We got to the Canyon at about 8am and in the distance spotted 3 Condors, just dots really, circling along the side of the canyon. That was our reason for being there - along with about 1000 others! We waited and watched as they came closer, suddenly one flew right over our heads! It truely was magnificent. It was huge, its wing span seemed at least 3m long as it scanned the crowded for some carrion to eat. A few more came over head and didnt fail to please - definately not something you see everyday!
The Canyon itself was amazing too, its supposed to be the deepest Canyon in the world and really did look like the earth had ripped apart. We got back to Arequipa and overheard some English guy saying that Peru has had its day and that they know exactly how to work the tourists - I think I agree with him. They are doing everything right, it just seems a bit like a play. Even though I am moaning, we did enjoy ourselves, the tour was well run and the guide really knowledgeable.
The next day we went down to Arequipas market and felt like we had found what we were looking for! Sheeps heads
, wierd vegetables, hundreds of different potatoes and hardly another tourist in site! We ate a lovely lunch and bought some veggies and alpaca meat and cooked a lovely stew back at the hotel for less than a pound! We had so much we even fed the hotel owner! We had to stock up....it was time for anothe night bus!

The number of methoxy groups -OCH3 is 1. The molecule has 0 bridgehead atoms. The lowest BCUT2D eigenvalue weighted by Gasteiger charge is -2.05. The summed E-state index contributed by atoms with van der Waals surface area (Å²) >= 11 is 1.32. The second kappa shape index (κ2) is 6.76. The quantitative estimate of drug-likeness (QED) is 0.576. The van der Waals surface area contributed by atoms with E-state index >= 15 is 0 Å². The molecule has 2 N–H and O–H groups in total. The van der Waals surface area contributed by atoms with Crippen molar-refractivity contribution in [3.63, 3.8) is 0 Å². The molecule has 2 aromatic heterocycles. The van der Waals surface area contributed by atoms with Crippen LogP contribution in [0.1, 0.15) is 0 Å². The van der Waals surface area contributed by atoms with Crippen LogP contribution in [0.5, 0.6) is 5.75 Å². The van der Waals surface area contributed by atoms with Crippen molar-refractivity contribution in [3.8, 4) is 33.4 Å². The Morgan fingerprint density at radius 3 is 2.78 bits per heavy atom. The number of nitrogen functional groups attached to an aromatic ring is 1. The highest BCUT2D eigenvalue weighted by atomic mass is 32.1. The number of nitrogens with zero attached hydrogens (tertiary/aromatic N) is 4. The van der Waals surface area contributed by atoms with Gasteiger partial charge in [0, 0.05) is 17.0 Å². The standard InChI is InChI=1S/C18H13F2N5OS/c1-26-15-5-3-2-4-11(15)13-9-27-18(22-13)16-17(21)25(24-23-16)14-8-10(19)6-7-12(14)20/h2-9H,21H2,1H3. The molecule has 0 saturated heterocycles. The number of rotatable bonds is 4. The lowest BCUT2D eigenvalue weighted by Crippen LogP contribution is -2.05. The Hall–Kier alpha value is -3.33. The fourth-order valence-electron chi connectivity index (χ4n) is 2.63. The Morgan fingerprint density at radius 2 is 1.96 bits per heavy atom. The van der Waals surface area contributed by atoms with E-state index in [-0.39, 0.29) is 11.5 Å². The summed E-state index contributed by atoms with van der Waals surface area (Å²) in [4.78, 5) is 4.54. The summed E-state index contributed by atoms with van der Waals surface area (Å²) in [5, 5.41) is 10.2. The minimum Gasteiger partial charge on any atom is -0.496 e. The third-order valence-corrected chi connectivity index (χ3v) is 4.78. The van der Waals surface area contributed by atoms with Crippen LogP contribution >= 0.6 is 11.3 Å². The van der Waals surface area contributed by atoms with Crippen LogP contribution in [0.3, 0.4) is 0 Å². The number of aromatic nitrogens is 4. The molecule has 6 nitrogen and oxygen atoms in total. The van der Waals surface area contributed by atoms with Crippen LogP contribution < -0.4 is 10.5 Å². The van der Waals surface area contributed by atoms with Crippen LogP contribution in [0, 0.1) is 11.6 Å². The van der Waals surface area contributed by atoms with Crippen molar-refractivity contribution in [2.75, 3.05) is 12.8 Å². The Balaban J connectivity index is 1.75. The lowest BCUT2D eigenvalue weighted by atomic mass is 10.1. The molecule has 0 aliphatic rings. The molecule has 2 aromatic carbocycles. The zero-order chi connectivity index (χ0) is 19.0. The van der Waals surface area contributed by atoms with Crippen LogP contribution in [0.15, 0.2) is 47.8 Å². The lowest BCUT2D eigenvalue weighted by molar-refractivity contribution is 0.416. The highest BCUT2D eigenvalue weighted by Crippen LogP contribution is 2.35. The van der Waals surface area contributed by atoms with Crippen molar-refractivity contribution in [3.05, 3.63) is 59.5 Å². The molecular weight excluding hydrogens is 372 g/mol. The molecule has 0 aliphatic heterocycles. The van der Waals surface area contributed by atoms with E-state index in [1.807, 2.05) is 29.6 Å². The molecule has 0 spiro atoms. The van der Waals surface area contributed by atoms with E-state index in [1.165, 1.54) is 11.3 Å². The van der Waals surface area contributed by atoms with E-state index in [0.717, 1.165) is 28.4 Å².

So we left Arica and Chile behind us and took a taxi to the border and passed smoothly into Peru. We arrived in Arequipa 8 hours later and were faced with hundreds of tourists! Not what we were expecting, with its courtyard and cobbled streets it felt like we had landed in a European city not somewhere in Peru! It was a beutiful little place and in the background we could see the 3 volcanoes that surrounded the city. We did some sightseeing the next day and went to the Museo Santuarios Andinos where we learnt about the inca culture and saw the mummmy of a young inca girl who had been sacrificed to the gods over 500 years ago on top of one of the volcanoes. Fascinating stuff and some beautiful artifacts. [PHOTO_ID_L=p1050590.jpg